How right he was. Taxes are subject to the laws of psychological supply and demand. Set a tax at what people think is reasonable or more trouble than it is worth to evade, and tax revenues will be strong. Set it too high and tax revenues will diminish. A good example of this occurred during the 1980s. In the 1970s income tax rates reached very high levels – even basic rate tax peaked at more than 30% The Thatcher government gradually reduced the basic rate to 23% and the upper rate to 40%. Income tax revenues rose after the reduction.
For the vast majority of people the question is not whether there should be any taxation, but at what level taxation should be set, which is dependent upon six things:
(1) confidence in the government to tax fairly;
(2) confidence that the money raised is being used for the public good;
(3) the general level of tax;
(4) the nature of taxes levied;
(5) the efficiency of the state in collecting taxes and
(6) the personal circumstances of the individual.
People may claim to be influenced by ideology when it comes to taxation and public expenditure, but in practice their behaviour is determined by mundane considerations of personal advantage and the degree of material freedom already possessed by an individual.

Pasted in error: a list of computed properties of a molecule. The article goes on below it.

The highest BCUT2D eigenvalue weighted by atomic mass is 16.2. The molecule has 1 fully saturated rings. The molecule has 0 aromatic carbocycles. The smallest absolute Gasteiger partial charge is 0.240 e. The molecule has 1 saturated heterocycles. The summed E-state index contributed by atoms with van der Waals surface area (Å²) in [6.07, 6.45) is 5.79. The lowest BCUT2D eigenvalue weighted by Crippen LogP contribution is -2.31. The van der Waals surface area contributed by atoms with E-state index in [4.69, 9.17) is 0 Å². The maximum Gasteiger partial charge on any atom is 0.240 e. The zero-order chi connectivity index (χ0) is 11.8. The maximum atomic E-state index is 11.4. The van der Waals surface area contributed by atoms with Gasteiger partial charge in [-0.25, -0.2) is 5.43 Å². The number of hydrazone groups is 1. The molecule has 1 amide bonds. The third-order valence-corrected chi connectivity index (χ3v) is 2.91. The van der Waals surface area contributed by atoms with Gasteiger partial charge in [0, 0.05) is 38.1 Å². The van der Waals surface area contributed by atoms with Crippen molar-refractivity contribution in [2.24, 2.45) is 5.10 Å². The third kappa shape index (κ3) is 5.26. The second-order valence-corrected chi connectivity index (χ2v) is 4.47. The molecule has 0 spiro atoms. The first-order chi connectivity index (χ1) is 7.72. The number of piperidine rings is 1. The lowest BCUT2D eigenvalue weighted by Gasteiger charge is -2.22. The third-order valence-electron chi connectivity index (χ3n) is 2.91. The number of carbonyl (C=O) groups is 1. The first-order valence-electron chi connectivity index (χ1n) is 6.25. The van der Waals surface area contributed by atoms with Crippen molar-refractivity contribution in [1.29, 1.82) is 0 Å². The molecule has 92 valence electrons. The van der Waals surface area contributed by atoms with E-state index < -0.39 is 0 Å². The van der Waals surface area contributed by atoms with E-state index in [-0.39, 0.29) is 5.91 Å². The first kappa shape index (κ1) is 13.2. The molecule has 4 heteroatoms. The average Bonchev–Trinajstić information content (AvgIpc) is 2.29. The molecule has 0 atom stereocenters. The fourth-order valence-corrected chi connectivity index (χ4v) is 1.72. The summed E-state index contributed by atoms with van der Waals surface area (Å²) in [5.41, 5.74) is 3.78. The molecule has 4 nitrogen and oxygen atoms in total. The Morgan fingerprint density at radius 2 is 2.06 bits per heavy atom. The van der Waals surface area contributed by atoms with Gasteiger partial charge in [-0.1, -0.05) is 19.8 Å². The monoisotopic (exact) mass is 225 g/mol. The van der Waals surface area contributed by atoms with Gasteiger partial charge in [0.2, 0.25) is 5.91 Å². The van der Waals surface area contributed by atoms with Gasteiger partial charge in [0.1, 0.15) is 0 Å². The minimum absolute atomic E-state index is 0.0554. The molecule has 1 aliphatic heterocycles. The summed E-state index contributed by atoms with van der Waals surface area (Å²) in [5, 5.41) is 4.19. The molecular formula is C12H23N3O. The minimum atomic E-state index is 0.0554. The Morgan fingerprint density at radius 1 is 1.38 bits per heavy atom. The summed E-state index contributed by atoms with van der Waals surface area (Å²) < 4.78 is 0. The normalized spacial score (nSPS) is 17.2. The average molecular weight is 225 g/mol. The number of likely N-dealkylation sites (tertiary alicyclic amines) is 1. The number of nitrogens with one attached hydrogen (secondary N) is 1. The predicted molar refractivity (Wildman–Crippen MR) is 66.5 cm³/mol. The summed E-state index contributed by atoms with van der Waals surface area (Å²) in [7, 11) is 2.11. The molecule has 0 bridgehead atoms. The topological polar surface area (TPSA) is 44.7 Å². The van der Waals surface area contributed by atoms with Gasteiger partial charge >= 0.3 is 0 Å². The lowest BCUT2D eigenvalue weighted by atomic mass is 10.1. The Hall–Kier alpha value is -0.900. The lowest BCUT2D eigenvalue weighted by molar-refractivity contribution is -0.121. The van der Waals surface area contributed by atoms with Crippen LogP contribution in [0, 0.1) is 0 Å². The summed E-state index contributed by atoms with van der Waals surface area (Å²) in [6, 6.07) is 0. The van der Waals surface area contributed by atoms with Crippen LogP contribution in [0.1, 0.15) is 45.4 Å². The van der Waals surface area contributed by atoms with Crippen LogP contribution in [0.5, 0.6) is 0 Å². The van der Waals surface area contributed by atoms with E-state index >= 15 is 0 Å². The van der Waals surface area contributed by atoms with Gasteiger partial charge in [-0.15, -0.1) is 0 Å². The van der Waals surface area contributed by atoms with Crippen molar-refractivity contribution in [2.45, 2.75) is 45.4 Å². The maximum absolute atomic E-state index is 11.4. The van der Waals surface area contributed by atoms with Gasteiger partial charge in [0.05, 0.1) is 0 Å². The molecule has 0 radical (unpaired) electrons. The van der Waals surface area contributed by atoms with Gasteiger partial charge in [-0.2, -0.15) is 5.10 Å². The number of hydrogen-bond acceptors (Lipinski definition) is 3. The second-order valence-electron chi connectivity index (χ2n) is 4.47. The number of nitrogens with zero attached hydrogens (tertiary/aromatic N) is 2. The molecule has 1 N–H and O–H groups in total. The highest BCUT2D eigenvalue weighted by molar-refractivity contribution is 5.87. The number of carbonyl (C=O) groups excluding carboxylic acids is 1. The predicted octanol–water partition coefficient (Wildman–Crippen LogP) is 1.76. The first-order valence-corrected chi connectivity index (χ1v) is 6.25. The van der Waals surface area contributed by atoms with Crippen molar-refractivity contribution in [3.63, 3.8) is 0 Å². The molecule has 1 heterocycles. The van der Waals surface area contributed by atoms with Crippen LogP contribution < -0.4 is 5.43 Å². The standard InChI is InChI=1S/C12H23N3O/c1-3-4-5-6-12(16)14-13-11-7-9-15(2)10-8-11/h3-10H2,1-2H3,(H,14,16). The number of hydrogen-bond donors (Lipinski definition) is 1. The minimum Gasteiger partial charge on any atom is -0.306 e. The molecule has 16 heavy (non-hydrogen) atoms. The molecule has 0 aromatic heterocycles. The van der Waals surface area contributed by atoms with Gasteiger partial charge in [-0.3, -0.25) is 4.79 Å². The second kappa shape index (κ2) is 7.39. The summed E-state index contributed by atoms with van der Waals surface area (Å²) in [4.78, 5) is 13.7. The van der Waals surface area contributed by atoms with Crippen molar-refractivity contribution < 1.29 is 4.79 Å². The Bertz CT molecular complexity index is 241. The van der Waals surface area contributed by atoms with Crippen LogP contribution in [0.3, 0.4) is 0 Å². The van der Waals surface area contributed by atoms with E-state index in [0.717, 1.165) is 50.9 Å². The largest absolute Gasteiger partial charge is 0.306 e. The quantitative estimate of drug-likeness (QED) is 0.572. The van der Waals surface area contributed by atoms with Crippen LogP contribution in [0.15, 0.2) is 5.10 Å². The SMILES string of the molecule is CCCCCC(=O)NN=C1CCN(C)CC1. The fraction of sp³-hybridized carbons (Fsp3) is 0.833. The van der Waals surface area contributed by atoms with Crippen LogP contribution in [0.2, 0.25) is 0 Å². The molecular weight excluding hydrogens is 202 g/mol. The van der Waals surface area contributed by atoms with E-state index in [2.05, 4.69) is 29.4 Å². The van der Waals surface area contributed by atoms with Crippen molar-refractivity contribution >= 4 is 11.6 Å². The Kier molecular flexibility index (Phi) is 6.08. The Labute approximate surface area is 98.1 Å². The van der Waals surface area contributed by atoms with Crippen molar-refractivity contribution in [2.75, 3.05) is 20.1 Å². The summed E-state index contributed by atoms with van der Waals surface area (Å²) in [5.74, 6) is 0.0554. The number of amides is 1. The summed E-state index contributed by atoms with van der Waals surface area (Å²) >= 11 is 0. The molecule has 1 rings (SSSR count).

The richer a man is the less likely he is to be inclined to favour high taxation and public expenditure. While the rich can buy their safety and comfort, the poor ensure their survival by mutual action. Human beings seek strategies which maximise their advantage, whatever their political ideology, so we can have rich socialists and poor conservatives.
If you doubt this somewhat stark view of human nature, reflect on all the people you have known personally and then ask how many of those people actually live up to altruistic principles.
The taxes people are most willing to pay are those which they believe are going to popular causes such as the NHS and pensions: in this way the British support the idea of National Insurance, but not income tax, albeit both taxes go directly into the general government fund. Never underestimate the power of words. Call it “insurance”, tag on “national” to make it seem absolutely secure and the public goes to sleep.
3. What counts as taxation?